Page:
Lung cancer advances beyond PD1

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Published: 21 Jul 2017
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Dr Luis Raez - Medical Director, Memorial Cancer Institute, Miami, Florida, USA

Dr Raez speaks with ecancer at the Best of ASCO meeting in Miami about developments in immunotherapy for treating lung cancer initially presented at ASCO 2017.

Dr Raez last spoke with ecancer at ASCO 2017 to summarise these advances as they emerged.

He highlights the changing options in treating lung cancer over the last year, including approvals of pembrolizumab in advanced lung cancer for combinations and first line therapy, with trials for other checkpoint inhibitors ongoing.

Dr Raez also notes the impact of antibiotics on the lung microbiome impacting radiotherapy efficacy, emerging treatment options dependent on biomarker discoveries, and mechanisms of disease resistance.

 

We are here in the Best of ASCO, Miami, sponsored by the Memorial Cancer Institute to talk about immunotherapy for lung cancer. It’s a very important topic because we have had a lot of developments in the last year regarding immunotherapy. First of all we have now the combination of chemotherapy and immunotherapy as a new standard of care. The FDA recently approved the combination of pembrolizumab with chemotherapy for new patients with stage 4 lung cancer. This was based on a randomised phase II study, for that reason not everybody is embracing this new indication yet because a lot of the physicians are waiting for confirmatory phase III data and I agree with that. I think now we have the option to start a new patient on palliative chemotherapy or the combination of chemotherapy with pembrolizumab and I think it’s very hard to argue in favour or against because, as I said before, the data is only based on phase II randomised data.

We also are very happy because we have other options for the patients. As many of you know, we already have pembrolizumab approved for first line for patients that have more than 50% expression of PD-L1 and that’s another option for new patients with stage 4 lung cancer. The interesting thing about this is that despite the fact that nivolumab was unable to get the same indication and approval we have other checkpoint inhibitors like atezolizumab, durvalumab, avelumab that are on the way to get phase III randomised data. So hopefully soon we’ll have data with all of these drugs to see if they can also get first line indication as a single agent or first line indication in combination with chemotherapy.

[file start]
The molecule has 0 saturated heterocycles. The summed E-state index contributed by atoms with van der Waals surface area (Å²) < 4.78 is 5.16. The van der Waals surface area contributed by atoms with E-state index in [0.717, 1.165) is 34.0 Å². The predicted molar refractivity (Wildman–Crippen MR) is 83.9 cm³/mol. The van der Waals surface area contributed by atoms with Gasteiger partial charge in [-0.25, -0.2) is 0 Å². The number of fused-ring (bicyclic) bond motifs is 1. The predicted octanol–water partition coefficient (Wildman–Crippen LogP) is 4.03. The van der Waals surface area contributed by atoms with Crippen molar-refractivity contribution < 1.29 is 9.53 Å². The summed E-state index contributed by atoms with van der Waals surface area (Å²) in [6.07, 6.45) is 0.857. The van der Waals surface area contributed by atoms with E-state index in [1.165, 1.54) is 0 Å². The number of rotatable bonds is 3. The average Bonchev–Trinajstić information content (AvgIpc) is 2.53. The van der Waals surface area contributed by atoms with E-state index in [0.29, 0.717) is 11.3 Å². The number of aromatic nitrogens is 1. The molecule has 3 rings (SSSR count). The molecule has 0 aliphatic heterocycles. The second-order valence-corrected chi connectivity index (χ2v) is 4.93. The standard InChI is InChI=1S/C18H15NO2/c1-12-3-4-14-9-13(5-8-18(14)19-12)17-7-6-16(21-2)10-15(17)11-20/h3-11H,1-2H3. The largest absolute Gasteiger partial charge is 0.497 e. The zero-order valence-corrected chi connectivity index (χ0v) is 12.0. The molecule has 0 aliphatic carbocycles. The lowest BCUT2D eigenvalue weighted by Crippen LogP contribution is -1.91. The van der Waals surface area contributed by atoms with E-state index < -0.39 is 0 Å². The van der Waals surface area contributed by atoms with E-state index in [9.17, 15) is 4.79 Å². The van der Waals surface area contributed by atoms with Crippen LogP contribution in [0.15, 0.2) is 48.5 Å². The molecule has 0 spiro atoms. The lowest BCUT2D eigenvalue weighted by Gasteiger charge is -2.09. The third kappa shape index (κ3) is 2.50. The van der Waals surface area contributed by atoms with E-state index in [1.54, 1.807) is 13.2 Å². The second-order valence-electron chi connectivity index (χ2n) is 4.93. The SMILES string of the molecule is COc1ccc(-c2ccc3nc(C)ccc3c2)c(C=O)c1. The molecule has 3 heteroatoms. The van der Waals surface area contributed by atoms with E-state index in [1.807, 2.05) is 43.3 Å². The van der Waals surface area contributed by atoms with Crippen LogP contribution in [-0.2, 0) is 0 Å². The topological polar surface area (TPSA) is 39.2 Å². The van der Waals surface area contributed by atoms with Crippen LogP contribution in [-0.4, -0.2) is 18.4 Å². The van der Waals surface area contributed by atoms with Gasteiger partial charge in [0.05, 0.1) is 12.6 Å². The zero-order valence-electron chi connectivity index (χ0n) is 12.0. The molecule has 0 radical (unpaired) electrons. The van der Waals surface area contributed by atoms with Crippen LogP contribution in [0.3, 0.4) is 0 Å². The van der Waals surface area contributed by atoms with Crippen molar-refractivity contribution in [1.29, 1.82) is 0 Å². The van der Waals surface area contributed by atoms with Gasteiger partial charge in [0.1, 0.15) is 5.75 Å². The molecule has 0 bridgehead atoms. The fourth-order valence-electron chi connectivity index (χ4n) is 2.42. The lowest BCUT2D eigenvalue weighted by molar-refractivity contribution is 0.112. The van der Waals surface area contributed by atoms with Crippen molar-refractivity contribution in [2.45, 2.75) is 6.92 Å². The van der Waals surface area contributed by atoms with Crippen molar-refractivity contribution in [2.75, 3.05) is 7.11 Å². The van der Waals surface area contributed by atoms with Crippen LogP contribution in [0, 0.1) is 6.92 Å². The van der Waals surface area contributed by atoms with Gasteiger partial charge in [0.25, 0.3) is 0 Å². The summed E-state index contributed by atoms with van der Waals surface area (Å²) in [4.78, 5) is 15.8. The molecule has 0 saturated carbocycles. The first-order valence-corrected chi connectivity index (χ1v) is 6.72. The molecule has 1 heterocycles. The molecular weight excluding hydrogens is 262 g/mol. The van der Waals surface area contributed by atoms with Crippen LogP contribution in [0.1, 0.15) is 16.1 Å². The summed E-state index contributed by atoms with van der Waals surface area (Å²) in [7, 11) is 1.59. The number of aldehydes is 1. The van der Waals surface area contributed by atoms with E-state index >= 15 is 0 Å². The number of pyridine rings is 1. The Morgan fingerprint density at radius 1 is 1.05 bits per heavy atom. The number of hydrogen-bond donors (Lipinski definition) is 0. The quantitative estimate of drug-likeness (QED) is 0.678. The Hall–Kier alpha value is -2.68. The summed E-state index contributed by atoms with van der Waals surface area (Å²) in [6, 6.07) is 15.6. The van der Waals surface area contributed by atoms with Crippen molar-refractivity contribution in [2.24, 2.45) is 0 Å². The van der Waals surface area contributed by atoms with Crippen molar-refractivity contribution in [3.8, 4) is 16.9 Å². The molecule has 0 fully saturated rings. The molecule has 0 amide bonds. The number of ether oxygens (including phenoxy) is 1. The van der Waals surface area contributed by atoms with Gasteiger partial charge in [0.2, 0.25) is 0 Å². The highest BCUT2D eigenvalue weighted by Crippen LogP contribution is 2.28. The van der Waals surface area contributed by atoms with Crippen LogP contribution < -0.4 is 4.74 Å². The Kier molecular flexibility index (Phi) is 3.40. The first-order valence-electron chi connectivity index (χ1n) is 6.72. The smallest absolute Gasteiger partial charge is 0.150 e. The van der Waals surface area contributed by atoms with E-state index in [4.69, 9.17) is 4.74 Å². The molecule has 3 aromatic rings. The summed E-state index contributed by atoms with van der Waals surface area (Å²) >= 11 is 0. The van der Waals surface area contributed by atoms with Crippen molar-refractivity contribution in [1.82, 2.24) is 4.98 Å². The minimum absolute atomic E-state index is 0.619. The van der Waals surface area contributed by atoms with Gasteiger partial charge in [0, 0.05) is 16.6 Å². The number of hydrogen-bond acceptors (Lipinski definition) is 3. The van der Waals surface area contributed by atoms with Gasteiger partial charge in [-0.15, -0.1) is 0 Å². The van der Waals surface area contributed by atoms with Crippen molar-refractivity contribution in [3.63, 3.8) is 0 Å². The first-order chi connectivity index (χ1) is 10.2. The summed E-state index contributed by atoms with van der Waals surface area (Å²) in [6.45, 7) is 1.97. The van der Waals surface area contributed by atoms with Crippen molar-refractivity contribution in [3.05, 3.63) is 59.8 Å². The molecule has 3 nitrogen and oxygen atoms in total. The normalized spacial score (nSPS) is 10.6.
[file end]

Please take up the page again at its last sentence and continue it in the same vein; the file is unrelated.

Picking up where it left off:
Another important development in the area of immunotherapy is the fact that we’re looking for markers, biological markers, that can help us to predict response. Everybody knows about PD-L1 and tumour mutation burden; we know that the higher is the PD-L1 the higher the chance of response. However, we know that it’s not a perfect marker, it’s very controversial, there are a lot of pros and cons with PD-L1 so that’s why the story of PD-L1 hasn’t finished yet. The fact is that the FDA has drugs like atezolizumab and nivolumab approved without PD-L1 staining because patients still respond even if they are PD-L1 negative, that’s why it’s not a perfect marker. With tumour mutation burden we know that the higher the tumour mutation burden the higher the chance of response and now the molecular marker companies are providing tumour mutation burden scores in their results.

We have very interesting potential new markers, one of them is, for example, the microbiome. There are studies presented in ASCO, a very interesting study, retrospective unfortunately only, that if you give antibiotics before you start the patient on immunotherapy the chance of response is less. This is based on the fact that the use of antibiotics destroys the microbiome and the normal flora of the intestine and that probably has to do with immunotherapy. There is more coming about this topic, very exciting new topic.

Also we have postulating new mechanisms of resistance; one of them is a mutation in STK11. Apparently we are very close to confirming that we now have resistant mutations to immunotherapy, something very interesting, and STK11 is one of the potential resistant mutations. The response to immunotherapy in patients that have this mutation is much lower.

Another interesting finding is there is a mechanism of resistance for immunotherapy that is being documented more and more, it’s the beta-carotene pathway. There are five mutations in this pathway and if the patient has one of the mutations probably he’s not going to do very well with immunotherapy. That is why these are all very interesting findings that were presented in ASCO and we’re looking forward to confirmation of all of these in general. We can say also that if the patient has a genetic aberration like EGFR, ALK, ROS1, they probably don’t do well with immunotherapy as the patients have wildtype genes. That’s another confirmatory fact that we saw in ASCO and in many other meetings that probably immunotherapy is not the best choice for patients with genetic aberrations. For example in ASCO there was a study with exon 14 skipping mutation and the patients that had this genetic aberration didn’t do well with immunotherapy, they had a very low response rate, around 7% only.